Move along, folks, nothing constructive here.

  • E Sam Provo, UT
    Oct. 9, 2013 4:48 p.m.

    The delayed implementation of the employer mandate was requested by the business community, and is a very minor part of the ACA. The individual mandate, though, had to be coordinated with the roll out of the exchanges. Come on, folks, the implementation of almost any legislation requires a certain flexibility. Another talking point worried to death by GOP attack dogs.

  • 2 bits Cottonwood Heights, UT
    Oct. 9, 2013 4:07 p.m.

    The Misery Index is a real thing. It played a pivotal role when government entitlements were out of control, taxes inflation and the price of living were skyrocketing, and America was so weak we had to give up the Panama Canal and nobody respected our military so we couldn't even get our embassy employees back from Iran.

    It's a real thing. It can swing elections. I think Republicans need to get off the pot and let ACA become fully implemented in time for the affects of it to be known and fully accounted for in the misery-index by the next election. The longer they hold out, the less chance there is people will even know what the full impact of the ACA is on them before then.

    Obama was able to delay implementation of most of ObamaCare till he doesn't have to face the electorate again. Now Republicans are playing into the NEXT Democrat candidate's hands by delaying it so nobody knows, and we have to "wait and see", and Democrats will have a good case that Republicans are taking away your healthcare... which makes people vote Democrat.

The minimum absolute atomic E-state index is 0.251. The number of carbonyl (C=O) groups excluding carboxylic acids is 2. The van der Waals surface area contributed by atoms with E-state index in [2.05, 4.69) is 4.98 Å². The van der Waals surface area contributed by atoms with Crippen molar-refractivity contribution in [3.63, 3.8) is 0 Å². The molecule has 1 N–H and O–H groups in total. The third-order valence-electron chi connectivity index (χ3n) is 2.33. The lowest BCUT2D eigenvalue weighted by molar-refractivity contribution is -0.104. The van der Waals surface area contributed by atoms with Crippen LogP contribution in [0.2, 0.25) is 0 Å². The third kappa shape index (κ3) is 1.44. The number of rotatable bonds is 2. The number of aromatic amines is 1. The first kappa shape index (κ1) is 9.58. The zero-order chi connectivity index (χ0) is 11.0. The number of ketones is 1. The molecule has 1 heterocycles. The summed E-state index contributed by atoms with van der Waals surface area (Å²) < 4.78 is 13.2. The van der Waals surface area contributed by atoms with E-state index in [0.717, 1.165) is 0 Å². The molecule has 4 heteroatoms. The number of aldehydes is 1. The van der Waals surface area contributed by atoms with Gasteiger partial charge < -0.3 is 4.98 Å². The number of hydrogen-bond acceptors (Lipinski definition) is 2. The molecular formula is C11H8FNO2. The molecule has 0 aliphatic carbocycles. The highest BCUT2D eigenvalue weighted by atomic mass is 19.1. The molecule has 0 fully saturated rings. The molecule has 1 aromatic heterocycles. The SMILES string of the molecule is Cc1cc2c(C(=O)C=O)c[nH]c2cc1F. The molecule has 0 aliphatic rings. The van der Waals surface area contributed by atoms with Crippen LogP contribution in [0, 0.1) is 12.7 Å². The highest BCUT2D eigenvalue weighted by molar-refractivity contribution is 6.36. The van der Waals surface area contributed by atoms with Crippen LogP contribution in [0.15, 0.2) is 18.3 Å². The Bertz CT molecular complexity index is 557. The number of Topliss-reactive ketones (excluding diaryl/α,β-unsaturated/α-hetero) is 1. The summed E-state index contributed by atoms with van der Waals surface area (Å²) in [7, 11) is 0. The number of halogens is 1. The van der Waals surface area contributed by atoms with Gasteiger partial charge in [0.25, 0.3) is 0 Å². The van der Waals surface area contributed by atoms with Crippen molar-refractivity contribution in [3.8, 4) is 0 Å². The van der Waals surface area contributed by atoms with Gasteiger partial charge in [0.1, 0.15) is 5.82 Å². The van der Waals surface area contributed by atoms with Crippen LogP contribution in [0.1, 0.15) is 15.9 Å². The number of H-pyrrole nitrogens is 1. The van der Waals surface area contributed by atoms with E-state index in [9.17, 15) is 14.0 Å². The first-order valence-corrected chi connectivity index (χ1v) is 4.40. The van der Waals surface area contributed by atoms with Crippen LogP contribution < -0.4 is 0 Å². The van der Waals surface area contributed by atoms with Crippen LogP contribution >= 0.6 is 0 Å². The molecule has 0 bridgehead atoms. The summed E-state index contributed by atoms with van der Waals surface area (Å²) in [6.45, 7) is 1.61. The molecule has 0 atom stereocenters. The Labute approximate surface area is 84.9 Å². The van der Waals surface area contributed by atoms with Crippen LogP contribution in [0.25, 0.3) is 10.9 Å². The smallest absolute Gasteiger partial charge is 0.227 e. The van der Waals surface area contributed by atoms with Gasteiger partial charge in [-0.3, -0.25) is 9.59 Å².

• procuradorfiscal Tooele, UT
    Oct. 9, 2013 3:17 p.m.

    Re: "doubling-down on the status quo is not a viable alternative."

    Sure it is. It's working now. It has been working for years. It's only disingenuous liberal bleating about health care that insists we have something other than the best health care delivery system in the world.

  • Badgerbadger Murray, UT
    Oct. 9, 2013 2:10 p.m.

    Mr. Brown,

    A tempting proposition. Reinstate the employer mandate. Do away with every exemption. It is truly what democrats deserve.

    But the problem is that this program will sink the whole country, and we are all in that ship together. People like Lee are trying to keep us ALL afloat. I guess we conservatives are just kind that way. We look out for everyone, not just our own selves and our big business buddies.

  • 2 bits Cottonwood Heights, UT
    Oct. 9, 2013 12:57 p.m.

    You don't think very far ahead do you? If we did as you want and, "did away with private health insurance companies once and for all"... do you know what the consequences would be?

    How many Americans work for Insurance companies today? Close them and you have hundreds of thousands of unemployed Americans. Do you think Obama wanted credit for THAT... right before a mid-term election?

    Do you really want them closed and applying for unemployment? Back in 2011 Obama didn't (because he was trying to get re-elected and no President has won re-election with over 8% unemployment and we were right around 8% at the time). So do you see why Obama couldn't do what the radical-left wanted?

    Like Obama said... it will take about a decade. Then people will be so miserable and self centered that they don't care if unemployment goes over 15%... and you will get what you REALLY want.

    It will work. It's inevitable. Socialism looks so good to so many until government grows so large it collapses on itself and you have to go back to the "Participation Society" like they are now in Norway.

  • JoeCapitalist2 Orem, UT
    Oct. 9, 2013 12:36 p.m.

    BLue, I wasn't outraged over "Romneycare" because I don't live in Massachusetts and it didn't affect me. That was a state program that had NOTHING to do with Obamacare. I have to laugh every time the left tries to suggest that Obamacare was somehow the brainchild of Romney, the GOP, the Tea Party or any other conservative group.

    I know that you would love a single-payer (i.e. total government control) health care system and that many like you on the left think that Obamacare was a big compromise because it still includes private insurance companies. But let's be clear, Obamacare is not a free-market solution. It FORCES everyone to participate and dictates what kinds of policies you must have. It regulates the whole industry to death all the way from the worker who pays in to the doctors who provide the actual service.